She was the best swimmer in the world and she learned how to swim in New Jersey
She’s probably one of our country's most complete athletes and Olympic champions. She’s Gertrude Ederle and she’s famous for swimming the English Channel and for winning a gold medal for swimming at the 1924 Paris Olympics. She was a world record holder in five events.
Gertrude’s parents were from Germany and her father had a butcher shop in Manhattan. Gertrude was born in Manhattan in 1905 and learned how to swim at the family summer cabin in Highlands, New Jersey.
Learning to swim in the ocean here in Jersey and the pool at a swim club in Manhattan, Gertrude took to water like a fish, a fast fish. She turned professional in 1925 and did the 22-mile swim from Battery Park in lower Manhattan in New York City to Sandy Hook in New Jersey.
Gertrude broke the record by completing the 22-mile swim in 7 hours and 11 minutes, a record that stood for 81 years.
Gertrude and her brother Bob would call that 22-mile swim a “midnight frolic” and “warm up” to her swim across the English Channel.
Her first attempt across the Channel wasn’t successful as she was disqualified when her trainer pulled her out of the water when she was resting face down in the ocean. He thought she was drowning. She wasn’t happy, got rid of the trainer and started to train for another attempt.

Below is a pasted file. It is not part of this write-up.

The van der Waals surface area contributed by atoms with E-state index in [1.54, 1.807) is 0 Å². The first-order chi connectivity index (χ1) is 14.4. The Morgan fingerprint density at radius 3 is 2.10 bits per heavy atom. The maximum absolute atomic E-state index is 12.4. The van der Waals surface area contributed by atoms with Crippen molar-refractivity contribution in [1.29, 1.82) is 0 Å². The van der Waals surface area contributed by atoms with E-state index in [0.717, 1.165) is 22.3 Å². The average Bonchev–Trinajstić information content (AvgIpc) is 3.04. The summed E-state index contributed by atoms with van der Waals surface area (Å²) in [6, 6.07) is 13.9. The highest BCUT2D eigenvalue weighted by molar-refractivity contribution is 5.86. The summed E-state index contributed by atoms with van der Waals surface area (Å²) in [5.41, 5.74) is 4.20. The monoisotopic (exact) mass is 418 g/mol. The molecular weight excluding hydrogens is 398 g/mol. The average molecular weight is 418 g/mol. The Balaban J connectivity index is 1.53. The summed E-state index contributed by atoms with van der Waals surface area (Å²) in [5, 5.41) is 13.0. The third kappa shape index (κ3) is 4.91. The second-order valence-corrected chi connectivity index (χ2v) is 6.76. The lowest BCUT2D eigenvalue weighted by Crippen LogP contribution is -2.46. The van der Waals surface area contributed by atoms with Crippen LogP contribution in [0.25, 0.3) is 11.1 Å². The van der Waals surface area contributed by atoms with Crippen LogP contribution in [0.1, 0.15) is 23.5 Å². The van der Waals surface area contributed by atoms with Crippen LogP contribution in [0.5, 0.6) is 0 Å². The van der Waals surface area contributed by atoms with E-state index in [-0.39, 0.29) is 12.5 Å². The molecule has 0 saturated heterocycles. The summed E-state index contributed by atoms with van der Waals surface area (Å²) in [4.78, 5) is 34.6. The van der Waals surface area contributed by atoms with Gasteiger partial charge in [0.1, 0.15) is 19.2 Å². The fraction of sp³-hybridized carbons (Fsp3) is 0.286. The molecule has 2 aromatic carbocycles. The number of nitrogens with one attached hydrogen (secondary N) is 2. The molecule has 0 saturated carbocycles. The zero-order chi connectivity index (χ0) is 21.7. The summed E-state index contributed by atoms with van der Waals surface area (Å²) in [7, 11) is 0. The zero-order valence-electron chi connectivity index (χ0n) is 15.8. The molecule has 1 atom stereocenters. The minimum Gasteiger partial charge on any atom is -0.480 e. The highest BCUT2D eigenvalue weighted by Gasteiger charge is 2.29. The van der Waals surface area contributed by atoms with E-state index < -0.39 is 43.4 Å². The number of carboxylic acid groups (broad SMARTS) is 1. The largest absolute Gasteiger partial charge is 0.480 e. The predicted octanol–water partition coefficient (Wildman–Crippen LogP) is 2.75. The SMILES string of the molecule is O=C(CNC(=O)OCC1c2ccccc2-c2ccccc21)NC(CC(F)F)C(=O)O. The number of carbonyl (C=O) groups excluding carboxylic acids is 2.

Her second attempt was on August 6, 1926, when she stepped on the shores in France at Cape Gris-Nez and entered the water at 7 a.m.
It should be said at that time there were only 5 men who were successful at crossing the English Channel. The best recorded time for the men was 16 hours and 33 minutes.
Gertrude stepped out of the water in Kingsdown, England after completing the swim in an amazing 14 hours and 34 minutes. Just about 2 hours better than any man.
The first person to greet Gertrude as she stepped out of the water was a British immigration officer asking her for her passport.
Gertrude came back to the states to a big ticker-tape parade in New York in which over 2 million people attended. She signed a movie deal, a book deal and did a little vaudeville but the Great Depression hit, which curtailed her income and finances.
Gertrude had measles when she was young that made her partially deaf and as she grew older she became totally deaf and ended up teaching swimming to deaf children.
A terrible fall down the stairs did some significant back damage and she ended up bedridden for almost four years. She recovered but she wasn’t the same.
Gertrude never married and she died at the age of 98 in November of 2006 in a facility in Wyckoff, New Jersey.
Gertrude Ederle had a spirit and drive that made her a champion. There are parks in both Manhattan and Highlands, New Jersey named after her. She’s somebody your kids should know about.
The post above reflects the thoughts and observations of New Jersey 101.5 weekend host Big Joe Henry. Any opinions expressed are Big Joe’s own.